Alex Cuba was born into a musical family in Artemis, Cuba, just outside of Havana. He played percussion on TV as a child and remembers the feeling well. It’s the one he still gets just before he goes onstage.
Hot on the heels of a recent Grammy Award nomination for Best Latin Pop Album and with a growing legion of fans, Cuba is no longer a kid taking his first performance steps. He’s a hot commodity around the world with a huge Next Big Thing sign stuck in his sizable, trademark Afro.
“The way I feel, this is my moment to shine,” says Cuba, on the phone from Las Vegas where he’s performing at the BMI Latin Awards. “It is what I’ve wished for.… And we did it ourselves. It is a very empowering situation.”
Cuba has released three solo albums through his own record label resulting in two Juno Awards for World Music Album of the Year: in 2006 for Humo De Tabaco, and 2008’s Agua Del Pozo. But it is Cuba’s latest self-titled release that has resulted in his growing international fame. When Cuba came to Canada, he was 24, and his dreams did not include pop superstardom. All he wanted to do was bring the bass.
“I came to Canada with my bass on my back, and my dream was to become some famous bass player,” he says. “Alanis Morissette, who knows? I just wanted to become somebody’s famous bass player.”
Cuba (real name Alexis Puentes) learned to play guitar when he was six, and switched to bass when he was 14 and started writing his own songs. When he was 17, he sent his dad some songs he had written, and the results tempered his musical dreams. “I wrote my first song, and my dad listened to the song I wrote,” says Cuba. “He said, ‘Oh, I love it. Try this word here and there, but don’t sing. You don’t have a voice. You’re a bass player.’” Ouch.
Things changed when Cuba moved to Canada to be with his wife, Sarah Goodacre, of Smithers, B.C., whom he met while travelling with his father’s band for a Cuban solidarity concert at Simon Fraser University.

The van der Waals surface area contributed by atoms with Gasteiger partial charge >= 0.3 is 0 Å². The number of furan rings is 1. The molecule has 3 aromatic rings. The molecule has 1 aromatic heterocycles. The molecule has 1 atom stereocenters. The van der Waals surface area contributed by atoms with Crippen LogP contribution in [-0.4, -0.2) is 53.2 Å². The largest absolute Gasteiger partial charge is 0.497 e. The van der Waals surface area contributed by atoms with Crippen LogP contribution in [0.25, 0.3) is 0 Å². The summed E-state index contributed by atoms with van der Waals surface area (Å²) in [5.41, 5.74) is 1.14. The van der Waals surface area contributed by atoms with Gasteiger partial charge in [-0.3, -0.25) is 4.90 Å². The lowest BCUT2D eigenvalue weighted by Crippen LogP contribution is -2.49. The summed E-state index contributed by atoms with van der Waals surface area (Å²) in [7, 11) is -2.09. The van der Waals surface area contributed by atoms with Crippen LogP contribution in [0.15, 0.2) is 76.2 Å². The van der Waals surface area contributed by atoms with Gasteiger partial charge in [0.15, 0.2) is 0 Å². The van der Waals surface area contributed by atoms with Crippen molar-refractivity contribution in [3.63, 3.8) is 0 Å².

Living in Victoria, B.C., at the time, Cuba applied, as a bass player, to be part of a workshop that was advertised at a local music store. “It cost $85, and I think I had $90 in pocket, so I would run out of money for the week, but my wife says, ‘Ya, let’s do it.’” explains Cuba. “I got approved, you know. And the second day, during a break, I got relaxed or something, asked for a guitar, played for a second, and I started singing.”
The workshop leader heard and asked him to play guitar and sing at the workshop’s showcase concert the next evening.
“It was in a theatre in Victoria, and when I got up and started singing, the whole place stood up and started to cheer. They loved my voice, but I still wasn’t convinced.” Enter the father. After recording an album with his twin brother, Adonis, on which he sang two songs, he sent it back to his father. “He always told me I wasn’t a singer, but one song I’m singing made him cry. He couldn’t listen for about three weeks.”
Convinced of his new path, Cuba didn’t look back. Being squirrelled away in a far-flung corner of B.C. 14 hours away from the nearest major city has afforded Cuba the opportunity to forge his own identity as an artist.
Cuba’s music is a unique cultural hodgepodge of influences, thanks, at least in part, to his leaving the Latin music scene behind and adding a variety of genres to the mix. The eclectic fusion combined with Cuba’s soulful voice make for a moving combination. Add in an Afro that defies description, and it appears to be a recipe for success.
Alex Cuba, Glenn Gould Studio, April 9